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gazjoy commented Sep 6, 2018

I have an example of a field with multiple errors. This one is an edge case though as there will be a maxlength on the input but that can be removed.

screen shot 2018-09-05 at 14 57 05

@stevenaproctor

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stevenaproctor commented Sep 6, 2018

@gazjoy maxlengths can cause problems for people when they are pasting something in a text input or textarea. It is better to make the input as flexible as possible and allow longer entries and then provide an error.

I agree with @StephenGill's approach to only show one at a time. Validate the field in a priority order then show the error that is triggered first.

@jfhector

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jfhector commented Oct 23, 2018

Hello all, could someone explain to me why it's not recommended to display an error message as soon as a user moves away from a field? Thanks a lot

"Only display an error when someone tries to move to the next part of the service. Do not show error when they move away from a field"

@stevenaproctor

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stevenaproctor commented Oct 24, 2018

@jfhector

You always have to validate when someone tries to move to the next part of a service because validation when someone moves away from a field relies on JavaScript and it can be easily bypassed.

Validating when someone moves away from a field can disrupt and overwhelm some people because it gives them too many things to focus on. It also breaks the natural browsing behaviour of filling in a form.

This kind of validation is less effective for screen reader and screen magnifier users too who may not see the errors because of where they appear.

Does this help?

@penx

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penx commented Jan 16, 2019

"Do not show error messages ...when they move away from a field"
https://design-system.service.gov.uk/components/error-message/

Please can you include a reason why you recommend this on this page? Especially if there are any WCAG or device-specific accessibility issues caused.

I don't personally need to be convinced, but there's a risk of other readers' ignoring this advice unless you include some reasoning.

It's very common in React to validate on blur - the 2 most common libraries for handling forms in React are Formik and Final Form. For both of these, the 2 main field validation examples these libraries provide does validation once a field has been deemed 'touched' i.e. the user has blurred a field but not submitted

Formik - https://codesandbox.io/s/q8yRqQMp
Final Form - https://codesandbox.io/s/yk1zx56y5j

@stevenaproctor

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stevenaproctor commented Jan 16, 2019

@penx Research by Luke Wroblewski (https://alistapart.com/article/inline-validation-in-web-forms) and Baymard Institute (https://baymard.com/blog/inline-form-validation) on whether to display live inline errors found that they help users fill in a form more quickly and accurately, lead to more satisfaction and reduce the number of eye fixations.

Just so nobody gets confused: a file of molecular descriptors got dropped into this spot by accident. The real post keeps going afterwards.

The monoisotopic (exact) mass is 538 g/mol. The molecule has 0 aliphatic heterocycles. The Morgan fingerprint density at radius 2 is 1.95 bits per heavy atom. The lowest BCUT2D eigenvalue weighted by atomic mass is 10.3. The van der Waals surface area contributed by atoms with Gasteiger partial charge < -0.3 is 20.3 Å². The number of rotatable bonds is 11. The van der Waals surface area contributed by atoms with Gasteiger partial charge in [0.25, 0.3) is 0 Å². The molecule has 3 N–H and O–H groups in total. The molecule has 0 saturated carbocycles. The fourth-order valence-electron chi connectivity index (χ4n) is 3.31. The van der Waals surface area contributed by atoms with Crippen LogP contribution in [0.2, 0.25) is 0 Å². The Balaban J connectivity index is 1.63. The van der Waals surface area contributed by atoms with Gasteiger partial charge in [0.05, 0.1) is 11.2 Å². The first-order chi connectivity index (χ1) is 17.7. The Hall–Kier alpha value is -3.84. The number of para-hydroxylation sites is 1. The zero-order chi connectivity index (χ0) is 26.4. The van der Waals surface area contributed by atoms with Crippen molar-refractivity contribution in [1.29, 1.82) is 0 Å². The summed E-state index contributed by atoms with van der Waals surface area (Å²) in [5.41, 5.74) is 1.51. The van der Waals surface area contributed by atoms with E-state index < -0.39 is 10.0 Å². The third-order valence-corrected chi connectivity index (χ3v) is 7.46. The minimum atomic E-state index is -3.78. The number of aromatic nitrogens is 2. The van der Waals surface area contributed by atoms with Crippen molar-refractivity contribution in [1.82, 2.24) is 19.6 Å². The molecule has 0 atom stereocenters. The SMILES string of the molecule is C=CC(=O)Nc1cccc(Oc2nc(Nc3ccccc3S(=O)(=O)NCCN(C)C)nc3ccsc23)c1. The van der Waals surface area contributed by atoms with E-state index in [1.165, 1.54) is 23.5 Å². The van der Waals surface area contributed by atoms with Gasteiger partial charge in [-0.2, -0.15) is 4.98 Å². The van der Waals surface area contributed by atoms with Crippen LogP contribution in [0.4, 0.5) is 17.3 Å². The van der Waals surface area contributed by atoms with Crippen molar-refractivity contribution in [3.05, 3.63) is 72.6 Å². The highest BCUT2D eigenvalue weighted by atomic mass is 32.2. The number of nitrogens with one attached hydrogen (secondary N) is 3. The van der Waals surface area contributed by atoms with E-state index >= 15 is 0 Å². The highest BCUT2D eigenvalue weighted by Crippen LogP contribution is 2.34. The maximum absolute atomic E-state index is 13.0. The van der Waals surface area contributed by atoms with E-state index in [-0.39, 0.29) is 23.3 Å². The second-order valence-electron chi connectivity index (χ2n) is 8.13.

The best time to show the errors was when they leave the field, not when they try and submit the form.

If you read the comments there are some criticisms of the research. I worry about what "22 average users" means.

Client-side, real-time validation has never been recommended for government services. I know there was a chat about it in the mailing list 5 years ago about it. There was concern that even if it was done well it could affect usability and distract users, especially those with lower digital skills. I am not sure there was any research done with users.

@GrilloPress

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GrilloPress commented Jan 16, 2019

Mentioned that my response on slack could be of interest here...

Fundamental psychological principle behind the advice and evidence that instant error messaging causes higher task failure is the idea that you have an input mode and edit mode.

So, you have a "I'm thinking about what I know and writing that" mode and a "I'm checking this against criteria" mode.

Instant messaging about errors interrupts a common pattern or mode which is to fill everything in first "I'll answer what I know"

Every field or submission then becomes a possible interruption from one mode to another.

Also, in most implementations the messaging isn't smart enough and often shouts at the user that they are wrong half way through a submission.

The safest way to separate the input and checking modes is with a page of inputs and after submission, clear advice on what to correct.

Two papers that support this with the first with 77 users and the second builds on that with another 90

https://www.researchgate.net/publication/221054469_Online_Form_Validation_Don't_Show_Errors_Right_Away

https://www.researchgate.net/publication/220054837_Usable_error_message_presentation_in_the_World_Wide_Web_Do_not_show_errors_right_away

@joelanman

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joelanman commented Jan 17, 2019

I think some of the benefits mentioned in the Luke Wroblewski and Baymard posts are also covered by One thing per page. For example easily finding the error, and being 'fresh' in the context of the error.

It also covers some cases where there are specific reasons to have realtime validation - for example username (which may be taken) and passwords (which may not meet requirements).

Realtime validation relies on JavaScript, so recommending it in all cases would open up new risks around progressive enhancement and accessibility, for questionable value.

You always need server-side validation anyway, as you can't rely on client-side validation.

@adamsilver

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adamsilver commented Jan 30, 2019

I also question Luke's research. What was the “A” in the AB test.

Did the form have clear labels? Clear hint text?
When submitted was there a server-side round trip? i.e. you can validate on submit without a round trip.
Was an error summary shown (as per the guides in the design system) with links to each field?
Were the error messages well written?

Like Joe said, there are other ways (like with one thing per page) that help users with the problems mentioned in the original article.